Cassie, a Running Robot Breaks Guinness World Record for 100-Meter Dash

A bipedal robot referred to as ‘Cassie’ has just earned the official Guinness World Record of the fastest 100 meters ran by a bipedal robot. Cassie was created under the direction of Robotics Professor Jonathan Hurst at Agility Robotics, a company owned by Oregon State University.

Although nowhere near the human record of Usain Bolt at 9.58 seconds, Cassie’s time of 24.73 seconds is a marvel considering that it is the first robot to make use of machine learning to control a running position on outdoor terrain. The race was run on the Whyte Track and Field Center at Oregon State.

The race was started by Cassie in a standing position, before going into a sprint formation, where the robot bends its knees like an ostrich. Cassie operates blind, with no cameras or external sensors.

Earlier, Cassie had completed a 5K marathon on Oregon State’s campus with a time of 53 minutes on a single battery charge.

‘We have been building the understanding to achieve this world record over the past several years, running a 5K and also going up and down stairs,’ said Devin Crowley, a graduate student who spearheaded the Guinness feat. ‘Machine learning approaches have long been used for pattern recognition, but generating control behaviors for robots is new and different.’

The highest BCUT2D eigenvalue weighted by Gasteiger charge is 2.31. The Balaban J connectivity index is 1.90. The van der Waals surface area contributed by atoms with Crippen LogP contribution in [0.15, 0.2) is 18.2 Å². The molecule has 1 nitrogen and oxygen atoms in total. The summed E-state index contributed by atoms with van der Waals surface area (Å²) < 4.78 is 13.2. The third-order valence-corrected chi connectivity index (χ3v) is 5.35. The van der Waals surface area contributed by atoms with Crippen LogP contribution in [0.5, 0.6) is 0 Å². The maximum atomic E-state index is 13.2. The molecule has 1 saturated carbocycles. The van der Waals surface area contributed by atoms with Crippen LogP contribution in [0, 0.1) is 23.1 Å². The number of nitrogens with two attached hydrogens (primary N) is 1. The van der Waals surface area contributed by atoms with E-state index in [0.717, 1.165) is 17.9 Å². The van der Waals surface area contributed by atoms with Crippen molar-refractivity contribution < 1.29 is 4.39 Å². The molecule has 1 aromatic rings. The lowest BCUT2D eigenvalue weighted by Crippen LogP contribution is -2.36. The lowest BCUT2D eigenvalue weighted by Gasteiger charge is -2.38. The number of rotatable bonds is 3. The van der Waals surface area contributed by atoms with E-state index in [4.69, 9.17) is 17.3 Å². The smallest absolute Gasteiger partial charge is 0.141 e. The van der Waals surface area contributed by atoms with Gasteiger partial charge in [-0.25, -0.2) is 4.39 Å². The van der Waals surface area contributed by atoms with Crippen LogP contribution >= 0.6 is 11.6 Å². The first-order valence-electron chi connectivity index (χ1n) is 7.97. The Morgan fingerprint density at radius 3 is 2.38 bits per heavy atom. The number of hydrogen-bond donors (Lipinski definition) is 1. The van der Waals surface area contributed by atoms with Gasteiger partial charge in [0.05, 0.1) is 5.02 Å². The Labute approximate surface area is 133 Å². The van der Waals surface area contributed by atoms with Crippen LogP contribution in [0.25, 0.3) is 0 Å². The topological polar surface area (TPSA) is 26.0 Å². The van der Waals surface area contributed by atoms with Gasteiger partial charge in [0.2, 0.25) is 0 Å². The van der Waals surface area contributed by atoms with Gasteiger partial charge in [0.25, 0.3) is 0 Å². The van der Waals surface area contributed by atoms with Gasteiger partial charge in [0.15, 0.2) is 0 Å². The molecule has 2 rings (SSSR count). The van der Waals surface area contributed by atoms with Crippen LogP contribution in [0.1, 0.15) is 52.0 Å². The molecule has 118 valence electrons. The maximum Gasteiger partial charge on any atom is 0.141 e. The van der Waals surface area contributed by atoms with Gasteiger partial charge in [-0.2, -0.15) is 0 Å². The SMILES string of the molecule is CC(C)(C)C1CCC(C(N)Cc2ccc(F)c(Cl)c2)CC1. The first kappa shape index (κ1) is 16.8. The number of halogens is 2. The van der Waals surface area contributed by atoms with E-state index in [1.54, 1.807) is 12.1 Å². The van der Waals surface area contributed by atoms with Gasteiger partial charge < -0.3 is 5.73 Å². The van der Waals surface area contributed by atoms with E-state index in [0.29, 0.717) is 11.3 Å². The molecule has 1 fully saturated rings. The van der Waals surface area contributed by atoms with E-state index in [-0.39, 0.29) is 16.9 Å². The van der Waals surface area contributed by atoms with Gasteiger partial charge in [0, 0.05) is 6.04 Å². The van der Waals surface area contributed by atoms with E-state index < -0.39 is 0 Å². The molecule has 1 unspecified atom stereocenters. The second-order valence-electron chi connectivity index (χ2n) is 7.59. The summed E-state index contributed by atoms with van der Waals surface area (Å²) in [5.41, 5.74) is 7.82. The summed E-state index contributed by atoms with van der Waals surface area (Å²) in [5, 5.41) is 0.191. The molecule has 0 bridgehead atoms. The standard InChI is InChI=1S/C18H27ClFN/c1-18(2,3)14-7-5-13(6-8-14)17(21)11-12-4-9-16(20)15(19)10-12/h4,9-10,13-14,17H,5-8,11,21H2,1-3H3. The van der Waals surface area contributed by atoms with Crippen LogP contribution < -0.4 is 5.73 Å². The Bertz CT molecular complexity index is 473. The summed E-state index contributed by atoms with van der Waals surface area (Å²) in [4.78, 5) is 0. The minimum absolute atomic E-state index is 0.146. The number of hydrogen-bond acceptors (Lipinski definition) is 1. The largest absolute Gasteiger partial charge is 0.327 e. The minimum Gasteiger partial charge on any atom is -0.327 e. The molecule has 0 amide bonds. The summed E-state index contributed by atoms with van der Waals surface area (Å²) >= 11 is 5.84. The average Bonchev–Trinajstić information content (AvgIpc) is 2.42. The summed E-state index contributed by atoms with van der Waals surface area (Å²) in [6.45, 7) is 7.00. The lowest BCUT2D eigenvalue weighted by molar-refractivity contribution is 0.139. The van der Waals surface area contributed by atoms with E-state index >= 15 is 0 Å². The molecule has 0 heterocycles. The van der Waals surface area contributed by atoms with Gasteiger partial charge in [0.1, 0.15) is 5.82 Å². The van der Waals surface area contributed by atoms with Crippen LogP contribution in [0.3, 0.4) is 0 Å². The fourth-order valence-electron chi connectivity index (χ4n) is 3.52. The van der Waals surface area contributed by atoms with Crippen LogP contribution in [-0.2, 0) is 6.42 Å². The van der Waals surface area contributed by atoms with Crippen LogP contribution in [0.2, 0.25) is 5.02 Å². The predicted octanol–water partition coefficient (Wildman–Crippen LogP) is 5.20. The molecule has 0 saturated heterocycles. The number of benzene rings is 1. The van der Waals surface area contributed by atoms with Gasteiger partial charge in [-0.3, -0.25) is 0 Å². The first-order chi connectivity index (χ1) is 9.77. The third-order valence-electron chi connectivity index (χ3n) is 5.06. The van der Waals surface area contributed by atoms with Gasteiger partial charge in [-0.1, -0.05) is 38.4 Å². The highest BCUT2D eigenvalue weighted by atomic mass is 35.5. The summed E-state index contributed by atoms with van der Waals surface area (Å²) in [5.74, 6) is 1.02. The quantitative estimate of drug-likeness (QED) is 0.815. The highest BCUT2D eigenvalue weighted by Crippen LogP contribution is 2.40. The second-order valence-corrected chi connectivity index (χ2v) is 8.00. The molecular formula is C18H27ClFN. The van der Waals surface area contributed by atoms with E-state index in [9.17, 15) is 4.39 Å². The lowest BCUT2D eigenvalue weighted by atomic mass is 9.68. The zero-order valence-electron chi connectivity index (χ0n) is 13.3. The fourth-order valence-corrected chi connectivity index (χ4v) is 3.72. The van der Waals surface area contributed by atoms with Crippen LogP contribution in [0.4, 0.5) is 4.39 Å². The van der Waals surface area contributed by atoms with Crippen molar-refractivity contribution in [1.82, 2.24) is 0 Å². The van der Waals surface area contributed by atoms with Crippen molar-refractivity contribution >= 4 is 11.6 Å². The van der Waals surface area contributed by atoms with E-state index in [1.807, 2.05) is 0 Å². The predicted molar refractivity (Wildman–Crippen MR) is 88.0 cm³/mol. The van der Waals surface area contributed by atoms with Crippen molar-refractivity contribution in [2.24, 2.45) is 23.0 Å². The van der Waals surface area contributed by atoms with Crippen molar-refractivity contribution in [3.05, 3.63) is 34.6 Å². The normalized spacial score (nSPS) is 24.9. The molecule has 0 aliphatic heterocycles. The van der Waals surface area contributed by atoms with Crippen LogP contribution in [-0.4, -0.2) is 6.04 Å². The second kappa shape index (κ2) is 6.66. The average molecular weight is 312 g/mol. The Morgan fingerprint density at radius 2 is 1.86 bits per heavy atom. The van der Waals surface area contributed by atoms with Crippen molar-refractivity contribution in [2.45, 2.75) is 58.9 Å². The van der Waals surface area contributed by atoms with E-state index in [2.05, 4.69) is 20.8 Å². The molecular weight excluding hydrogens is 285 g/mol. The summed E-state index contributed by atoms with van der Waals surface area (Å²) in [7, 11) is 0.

‘Cassie has been a platform for pioneering research in robot learning for locomotion. Completing a 5K was about reliability and endurance, which left open the question of, how fast can Cassie run? That led the research team to shift its focus to speed.’

Cassie made history by becoming the first robot to sprint, but it isn’t the first bipedal droid. The Boston Dynamics and Mabel team designed a humanoid robot known as the world’s fastest knee-equipped bipedal bot.

‘This may be the first bipedal robot to learn to run, but it won’t be the last,’ Hurst said. ‘I believe control approaches like this are going to be a huge part of the future or robotics. The exciting part of this race is the potential. Using learned policies for robot control is a very new field, and this 100-meter dash is showing better performance than other control methods. I think progress is going to accelerate from here.’

By Marvellous Iwendi.

Source: USA Today